Introducing Sunny, an app for women with disability to learn about violence and abuse

1800RESPECT, November 27, 2018

Introducing Sunny, an app for women with disability to learn about violence and abuse.

Sunny was co-designed by an expert group of women with disability, 1800RESPECT and Women with Disabilities Australia, to make sure it provides the very best support for the people who use it.

Sunny helps to:

  • understand what violence and abuse are
  • learn about different types of violence
  • tell your story
  • understand what has happened
  • know your rights
  • find people who can help

If you or someone you know is impacted by sexual assault, domestic or family violence, call 1800RESPECT on 1800 737 732 or visit www.1800RESPECT.org.au. In an emergency, call 000.

  • The Sunny app is free to download for iPhone and android phones and is available from the App store and Google Play. More information is available here.

Animation/GIF

Download for Facebook (1MB mp4)

Download for Twitter (500kb GIF)

Anj Barker Feature Overview video

Download here (Google Drive)

Instagram image

Sunny app square image

 

Facebook or Twitter image

Sunny horizontal image

16 days of activism events: Charles Sturt is Saying No to Domestic and Family Violence

City of Charles Sturt, November 2018

Charles Sturt is partnering with local community groups, sports clubs, schools, businesses and key stakeholders to raise awareness and implement violence prevention activities. Several activities are planned for the 16 days of activism from the 25 November (International Day for the Elimination of Violence against Women) to 10 December (Human Rights Day).  The 16 Days of Activism against Gender-Based Violence Campaign is a time to stimulate action to end violence around the world.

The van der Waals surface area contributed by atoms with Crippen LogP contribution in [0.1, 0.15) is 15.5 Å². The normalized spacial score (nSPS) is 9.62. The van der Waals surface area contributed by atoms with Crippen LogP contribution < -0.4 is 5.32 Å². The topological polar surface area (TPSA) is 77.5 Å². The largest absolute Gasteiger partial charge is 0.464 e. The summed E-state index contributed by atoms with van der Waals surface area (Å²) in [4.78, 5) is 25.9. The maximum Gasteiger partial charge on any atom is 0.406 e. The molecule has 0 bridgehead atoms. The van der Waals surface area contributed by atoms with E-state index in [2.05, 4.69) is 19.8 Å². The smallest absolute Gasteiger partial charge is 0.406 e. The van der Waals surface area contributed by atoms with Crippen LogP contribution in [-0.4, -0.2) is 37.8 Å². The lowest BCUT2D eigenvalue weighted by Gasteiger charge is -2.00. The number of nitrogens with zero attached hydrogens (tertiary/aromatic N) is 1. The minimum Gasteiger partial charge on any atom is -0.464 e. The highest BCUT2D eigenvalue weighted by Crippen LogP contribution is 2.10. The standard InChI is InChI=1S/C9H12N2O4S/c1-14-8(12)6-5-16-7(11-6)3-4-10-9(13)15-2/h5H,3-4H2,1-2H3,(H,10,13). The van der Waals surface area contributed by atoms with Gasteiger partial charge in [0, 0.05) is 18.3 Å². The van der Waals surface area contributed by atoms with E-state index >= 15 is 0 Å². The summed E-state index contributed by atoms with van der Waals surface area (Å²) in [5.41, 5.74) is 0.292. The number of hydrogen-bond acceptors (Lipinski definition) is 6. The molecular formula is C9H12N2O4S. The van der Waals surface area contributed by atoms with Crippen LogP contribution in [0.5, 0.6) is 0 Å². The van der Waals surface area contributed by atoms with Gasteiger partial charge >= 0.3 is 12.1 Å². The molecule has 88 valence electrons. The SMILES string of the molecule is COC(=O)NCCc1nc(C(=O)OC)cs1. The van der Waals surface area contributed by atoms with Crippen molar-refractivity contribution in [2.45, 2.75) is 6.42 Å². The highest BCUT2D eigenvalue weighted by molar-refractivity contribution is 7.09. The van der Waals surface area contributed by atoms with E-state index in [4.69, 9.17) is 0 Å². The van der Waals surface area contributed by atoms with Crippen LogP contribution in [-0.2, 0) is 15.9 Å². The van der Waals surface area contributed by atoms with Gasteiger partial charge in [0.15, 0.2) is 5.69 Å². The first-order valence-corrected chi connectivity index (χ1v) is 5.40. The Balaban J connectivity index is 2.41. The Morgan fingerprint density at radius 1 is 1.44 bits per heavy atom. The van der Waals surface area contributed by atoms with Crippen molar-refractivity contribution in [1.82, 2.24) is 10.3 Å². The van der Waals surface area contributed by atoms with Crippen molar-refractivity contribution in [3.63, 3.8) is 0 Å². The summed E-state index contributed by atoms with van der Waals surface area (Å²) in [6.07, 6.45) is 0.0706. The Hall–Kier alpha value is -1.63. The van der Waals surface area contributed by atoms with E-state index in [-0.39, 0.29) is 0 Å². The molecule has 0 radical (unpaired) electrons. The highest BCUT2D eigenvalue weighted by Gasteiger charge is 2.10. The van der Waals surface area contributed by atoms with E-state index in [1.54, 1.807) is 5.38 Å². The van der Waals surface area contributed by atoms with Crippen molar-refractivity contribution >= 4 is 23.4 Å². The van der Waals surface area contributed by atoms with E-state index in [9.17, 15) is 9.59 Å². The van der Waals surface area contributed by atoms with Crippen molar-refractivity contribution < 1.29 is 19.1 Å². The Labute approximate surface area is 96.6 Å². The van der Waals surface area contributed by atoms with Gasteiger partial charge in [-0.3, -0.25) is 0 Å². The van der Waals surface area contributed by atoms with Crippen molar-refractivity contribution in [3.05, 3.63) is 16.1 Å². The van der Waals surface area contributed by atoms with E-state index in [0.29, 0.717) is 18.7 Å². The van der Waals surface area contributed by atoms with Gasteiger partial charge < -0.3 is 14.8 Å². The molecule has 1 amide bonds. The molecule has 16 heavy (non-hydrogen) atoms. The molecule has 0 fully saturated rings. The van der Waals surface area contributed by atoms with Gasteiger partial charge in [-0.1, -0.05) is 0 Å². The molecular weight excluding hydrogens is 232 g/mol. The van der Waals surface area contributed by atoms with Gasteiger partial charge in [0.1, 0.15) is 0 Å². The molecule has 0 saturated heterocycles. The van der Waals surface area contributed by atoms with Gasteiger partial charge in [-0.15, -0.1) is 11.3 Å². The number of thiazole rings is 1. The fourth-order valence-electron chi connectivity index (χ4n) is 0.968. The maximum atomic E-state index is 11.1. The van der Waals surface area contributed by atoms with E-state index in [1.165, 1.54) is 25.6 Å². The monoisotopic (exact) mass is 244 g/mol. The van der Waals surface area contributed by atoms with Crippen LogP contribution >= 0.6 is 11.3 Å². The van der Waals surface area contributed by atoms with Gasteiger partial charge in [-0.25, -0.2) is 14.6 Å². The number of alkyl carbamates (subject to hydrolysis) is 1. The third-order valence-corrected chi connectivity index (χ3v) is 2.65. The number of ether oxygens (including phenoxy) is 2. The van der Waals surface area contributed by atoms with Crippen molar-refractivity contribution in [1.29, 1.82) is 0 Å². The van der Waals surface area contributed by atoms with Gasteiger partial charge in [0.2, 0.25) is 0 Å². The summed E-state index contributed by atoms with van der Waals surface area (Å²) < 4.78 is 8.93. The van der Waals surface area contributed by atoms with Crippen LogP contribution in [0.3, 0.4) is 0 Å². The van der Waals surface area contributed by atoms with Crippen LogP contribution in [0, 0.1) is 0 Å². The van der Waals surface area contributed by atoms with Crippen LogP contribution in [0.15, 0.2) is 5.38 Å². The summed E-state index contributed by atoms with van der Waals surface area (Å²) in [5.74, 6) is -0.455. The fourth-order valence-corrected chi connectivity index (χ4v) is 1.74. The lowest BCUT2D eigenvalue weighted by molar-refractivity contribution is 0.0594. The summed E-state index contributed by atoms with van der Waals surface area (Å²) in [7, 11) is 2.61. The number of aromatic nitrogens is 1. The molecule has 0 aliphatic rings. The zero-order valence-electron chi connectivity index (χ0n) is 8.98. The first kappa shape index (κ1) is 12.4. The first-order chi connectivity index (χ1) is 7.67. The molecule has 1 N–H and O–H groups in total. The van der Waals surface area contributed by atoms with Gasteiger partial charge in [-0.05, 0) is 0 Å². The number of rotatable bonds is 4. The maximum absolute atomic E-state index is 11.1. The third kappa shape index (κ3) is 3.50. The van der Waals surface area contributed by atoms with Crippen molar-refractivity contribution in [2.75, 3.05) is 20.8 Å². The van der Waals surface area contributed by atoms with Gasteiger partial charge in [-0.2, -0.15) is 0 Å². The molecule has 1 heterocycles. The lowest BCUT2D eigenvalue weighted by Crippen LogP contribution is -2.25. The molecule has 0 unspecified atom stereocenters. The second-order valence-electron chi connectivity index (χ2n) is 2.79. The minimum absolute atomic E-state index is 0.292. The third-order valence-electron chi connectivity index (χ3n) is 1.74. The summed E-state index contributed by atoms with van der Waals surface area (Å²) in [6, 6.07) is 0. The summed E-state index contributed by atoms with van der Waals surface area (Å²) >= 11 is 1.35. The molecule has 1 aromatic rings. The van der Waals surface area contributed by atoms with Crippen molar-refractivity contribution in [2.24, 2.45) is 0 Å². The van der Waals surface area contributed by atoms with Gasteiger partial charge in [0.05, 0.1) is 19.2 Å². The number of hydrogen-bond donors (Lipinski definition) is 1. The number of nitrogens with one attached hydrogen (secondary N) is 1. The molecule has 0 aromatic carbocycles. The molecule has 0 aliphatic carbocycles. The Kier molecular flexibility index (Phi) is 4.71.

Act of love

Twelve artists have been paired up with members in our community affected by domestic and family violence to paint their portrait. The portraits are a thoughtful portrayal of a larger story capturing exhibition. The Act of Love is the interchange between the artist and the sitter, with the finished portrait being gifted to the sitter at the end of the exhibition.

Clothesline Project

Community members are encouraged to share their unique and empowering responses to Domestic and family violence and decorate a t-shirt. All the t-shirts will be strung up on clotheslines and displayed at various locations across the city to raise awareness. Various locations will be available to paint the t-shirts.

Message to my Love campaign

During the sixteen days of activism at the Civic Library, the Digital Story Box will become a personal story capturing device. Our community will be invited to pick up the phone, listen to a story and then record a personal message of love and respect for a loved one in their life. This could be a daughter, son, partner, parent, best friend or anyone that you love. Leaders in our community will initially be interviewed  and these stories will then be able to be viewed and heard as part of the campaign.

Associated events and exhibitions will also be scheduled during this time as a way to share messages and stories which aim to raise confidence and awareness in our community.

As part of the Message to my Love project, we will be sending post cards with rates notices for community to write their messages. There will be a survey monkey link on the post card for people to fill in online or their will be selected locations to drop in the postcard where they will be displayed as part of the #messagetomylove campaign.